Exemption from Bearing Arms

Friends’ Review

The following Minute, which has been sent to the Quarterly and other subordinate meetings of New York Yearly Meeting, by its Representative Meeting, takes, we believe, a correct view of the exemption law:—

At a Special Representative Meeting held in New York, The Meeting was led into consideration of the situation of the younger members of Society, who are liable to be drafted under the late call for additional military forces. The following section of the military law recently enacted by Congress also claimed attention:

Sec. 7. And be it further enacted, That members of religious denominations, who shall by oath or affirmation declare that they are conscientiously opposed to the bearing of arms, and who are prohibited from doing so by the rules and articles of faith and practice of said religious denominations, shall, when drafted in the military service, be considered non-combatants, and shall be assigned by the Secretary of War to duty in the hospitals, or to the care of freedmen, or shall pay the sum of three hundred dollars, to be applied to the benefit of sick and wounded soldiers. And provided, That no person shall be entitled to the benefit of the provisions of this section, unless his declaration of conscientious scruples against bearing arms shall be supported by satisfactory evidence that his deportment has been uniformly consistent with such declaration.

The recognition by Congress of the rights of conscience by thus making provision for the release of those who are religiously opposed to war, by declaring them to be non-combatants, and assigning them to hospital service, or to the care of Freedmen, was felt to be a very important concession by the Government, for which we should be grateful, and that it calls for acquiescence on the part of Friends as far as they can feel a freedom to do.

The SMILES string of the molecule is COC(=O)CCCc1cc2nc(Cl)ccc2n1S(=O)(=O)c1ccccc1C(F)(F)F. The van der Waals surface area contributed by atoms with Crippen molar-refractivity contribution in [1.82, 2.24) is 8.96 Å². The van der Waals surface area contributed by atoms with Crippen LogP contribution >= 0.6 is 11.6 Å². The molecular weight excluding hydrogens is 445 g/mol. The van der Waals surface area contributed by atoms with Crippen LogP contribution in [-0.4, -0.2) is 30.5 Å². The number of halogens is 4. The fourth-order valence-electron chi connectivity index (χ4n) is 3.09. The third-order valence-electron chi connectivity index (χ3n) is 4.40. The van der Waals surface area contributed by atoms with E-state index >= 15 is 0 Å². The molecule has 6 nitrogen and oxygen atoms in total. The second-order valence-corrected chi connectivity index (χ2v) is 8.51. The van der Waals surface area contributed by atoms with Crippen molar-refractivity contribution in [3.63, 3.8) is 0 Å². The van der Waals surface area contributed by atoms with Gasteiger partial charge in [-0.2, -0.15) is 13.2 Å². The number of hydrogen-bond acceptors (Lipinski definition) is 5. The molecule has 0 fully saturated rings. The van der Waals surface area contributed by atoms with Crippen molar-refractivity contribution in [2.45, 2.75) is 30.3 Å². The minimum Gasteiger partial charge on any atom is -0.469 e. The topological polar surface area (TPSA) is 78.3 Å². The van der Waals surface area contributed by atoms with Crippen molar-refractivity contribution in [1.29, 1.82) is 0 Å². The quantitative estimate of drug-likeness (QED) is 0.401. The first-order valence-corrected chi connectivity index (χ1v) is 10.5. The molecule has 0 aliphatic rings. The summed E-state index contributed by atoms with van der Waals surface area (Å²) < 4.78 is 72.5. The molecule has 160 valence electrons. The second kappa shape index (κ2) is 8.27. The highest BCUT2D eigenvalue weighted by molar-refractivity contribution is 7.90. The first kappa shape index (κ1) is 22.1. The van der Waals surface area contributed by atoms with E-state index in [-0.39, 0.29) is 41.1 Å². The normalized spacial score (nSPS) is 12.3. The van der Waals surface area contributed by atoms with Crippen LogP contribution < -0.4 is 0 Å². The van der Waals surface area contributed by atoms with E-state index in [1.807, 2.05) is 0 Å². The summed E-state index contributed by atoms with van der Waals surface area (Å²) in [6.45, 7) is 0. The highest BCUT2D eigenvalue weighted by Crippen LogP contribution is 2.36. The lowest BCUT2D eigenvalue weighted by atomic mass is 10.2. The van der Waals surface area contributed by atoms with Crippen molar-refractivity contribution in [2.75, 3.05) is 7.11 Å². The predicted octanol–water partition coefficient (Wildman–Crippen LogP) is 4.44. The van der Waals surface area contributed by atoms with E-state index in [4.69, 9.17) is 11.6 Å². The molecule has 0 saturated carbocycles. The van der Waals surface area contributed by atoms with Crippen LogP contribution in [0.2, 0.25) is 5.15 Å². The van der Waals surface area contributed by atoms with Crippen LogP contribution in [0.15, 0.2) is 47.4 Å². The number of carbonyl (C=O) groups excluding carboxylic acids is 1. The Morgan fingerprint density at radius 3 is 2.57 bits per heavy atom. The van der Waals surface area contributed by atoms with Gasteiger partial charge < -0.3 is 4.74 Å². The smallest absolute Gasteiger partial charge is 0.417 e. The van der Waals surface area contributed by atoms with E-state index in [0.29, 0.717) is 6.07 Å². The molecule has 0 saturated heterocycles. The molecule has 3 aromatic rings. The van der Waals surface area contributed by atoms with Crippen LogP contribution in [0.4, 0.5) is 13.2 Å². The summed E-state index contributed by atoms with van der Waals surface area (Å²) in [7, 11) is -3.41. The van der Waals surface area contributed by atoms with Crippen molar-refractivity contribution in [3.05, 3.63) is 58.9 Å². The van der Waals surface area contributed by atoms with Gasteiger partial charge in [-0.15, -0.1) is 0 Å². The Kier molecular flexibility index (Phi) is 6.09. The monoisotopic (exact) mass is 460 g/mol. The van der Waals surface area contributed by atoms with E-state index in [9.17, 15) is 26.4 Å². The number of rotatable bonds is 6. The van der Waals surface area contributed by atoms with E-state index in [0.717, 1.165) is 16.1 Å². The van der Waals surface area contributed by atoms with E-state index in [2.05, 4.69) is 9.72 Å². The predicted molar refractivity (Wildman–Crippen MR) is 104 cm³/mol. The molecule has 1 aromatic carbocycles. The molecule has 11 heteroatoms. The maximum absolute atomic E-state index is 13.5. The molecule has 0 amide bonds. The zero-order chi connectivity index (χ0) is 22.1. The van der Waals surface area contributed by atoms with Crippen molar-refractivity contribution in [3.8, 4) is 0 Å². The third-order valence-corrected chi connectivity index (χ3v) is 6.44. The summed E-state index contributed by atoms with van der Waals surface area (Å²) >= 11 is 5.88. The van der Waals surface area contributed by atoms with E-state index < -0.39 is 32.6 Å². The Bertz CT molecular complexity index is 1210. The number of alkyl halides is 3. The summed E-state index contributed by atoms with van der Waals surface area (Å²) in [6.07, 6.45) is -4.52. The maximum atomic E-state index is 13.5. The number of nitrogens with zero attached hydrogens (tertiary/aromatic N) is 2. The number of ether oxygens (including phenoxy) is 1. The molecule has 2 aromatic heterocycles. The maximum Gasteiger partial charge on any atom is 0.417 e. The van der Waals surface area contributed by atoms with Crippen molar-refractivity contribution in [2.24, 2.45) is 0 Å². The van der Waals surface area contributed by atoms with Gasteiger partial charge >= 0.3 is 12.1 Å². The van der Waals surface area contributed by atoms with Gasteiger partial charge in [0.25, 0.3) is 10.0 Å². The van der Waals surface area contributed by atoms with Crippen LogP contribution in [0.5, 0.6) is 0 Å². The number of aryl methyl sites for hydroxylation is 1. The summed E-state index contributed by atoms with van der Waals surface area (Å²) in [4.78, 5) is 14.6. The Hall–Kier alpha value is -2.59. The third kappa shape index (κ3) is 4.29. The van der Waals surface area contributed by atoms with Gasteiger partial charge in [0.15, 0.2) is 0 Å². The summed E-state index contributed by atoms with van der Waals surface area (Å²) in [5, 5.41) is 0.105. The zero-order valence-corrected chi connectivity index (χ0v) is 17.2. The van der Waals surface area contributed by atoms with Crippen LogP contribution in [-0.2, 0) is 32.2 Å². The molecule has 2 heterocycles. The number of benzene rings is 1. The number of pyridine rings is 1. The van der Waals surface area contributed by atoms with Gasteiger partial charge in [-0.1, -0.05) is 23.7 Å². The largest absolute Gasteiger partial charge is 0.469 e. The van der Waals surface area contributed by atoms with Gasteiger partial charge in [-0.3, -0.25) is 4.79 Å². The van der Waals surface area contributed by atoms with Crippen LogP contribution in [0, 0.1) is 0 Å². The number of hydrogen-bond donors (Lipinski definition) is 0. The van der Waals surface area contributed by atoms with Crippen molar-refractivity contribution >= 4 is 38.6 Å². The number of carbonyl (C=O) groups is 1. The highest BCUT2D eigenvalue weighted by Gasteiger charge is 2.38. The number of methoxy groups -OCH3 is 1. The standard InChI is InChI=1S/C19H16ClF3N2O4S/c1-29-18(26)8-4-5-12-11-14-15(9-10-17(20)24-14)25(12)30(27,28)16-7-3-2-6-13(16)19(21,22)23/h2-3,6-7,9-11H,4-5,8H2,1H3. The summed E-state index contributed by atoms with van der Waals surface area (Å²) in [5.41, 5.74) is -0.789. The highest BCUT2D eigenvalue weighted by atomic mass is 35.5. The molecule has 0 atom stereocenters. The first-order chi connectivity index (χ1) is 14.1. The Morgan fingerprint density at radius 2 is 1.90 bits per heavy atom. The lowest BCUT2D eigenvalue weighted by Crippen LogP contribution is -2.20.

Taken from the Minutes,
William Wood, Clerk

We understand that Ohio Meeting for Sufferings has, with much unanimity, taken similar ground, and we do not see how Friends can justly take any other unless they assume the position that they have no “duties of faithful citizenship” to perform, or that the Government, by recognizing their right of conscience, and granting them religious liberty and exemption from bearing arms, forfeits all claim to any other service from them, however consonant it may be with their religious principles and their benevolent practice. Such assumption would, of course, be preposterous.

If Friends had been called upon to draw up an exemption law, it is possible they might have made it more satisfactory to themselves. They would probably prefer not being enrolled at all, yet, as the law stands, it may be regarded as simply a mode by which a certain proportion of non-combatants may be selected for peaceful duties, just as a similar proportion of other people is chosen to bear arms. Friends are enrolled as citizens, and they are not drawn for war purposes, except so far as an indiscriminate care of the sick and wounded in military hospitals may be considered as such, and on this subject our opinions have not been withheld. Whatever views may be entertained on this point, there can be no difference of opinion in respect to the propriety of aiding in the care of the freed people.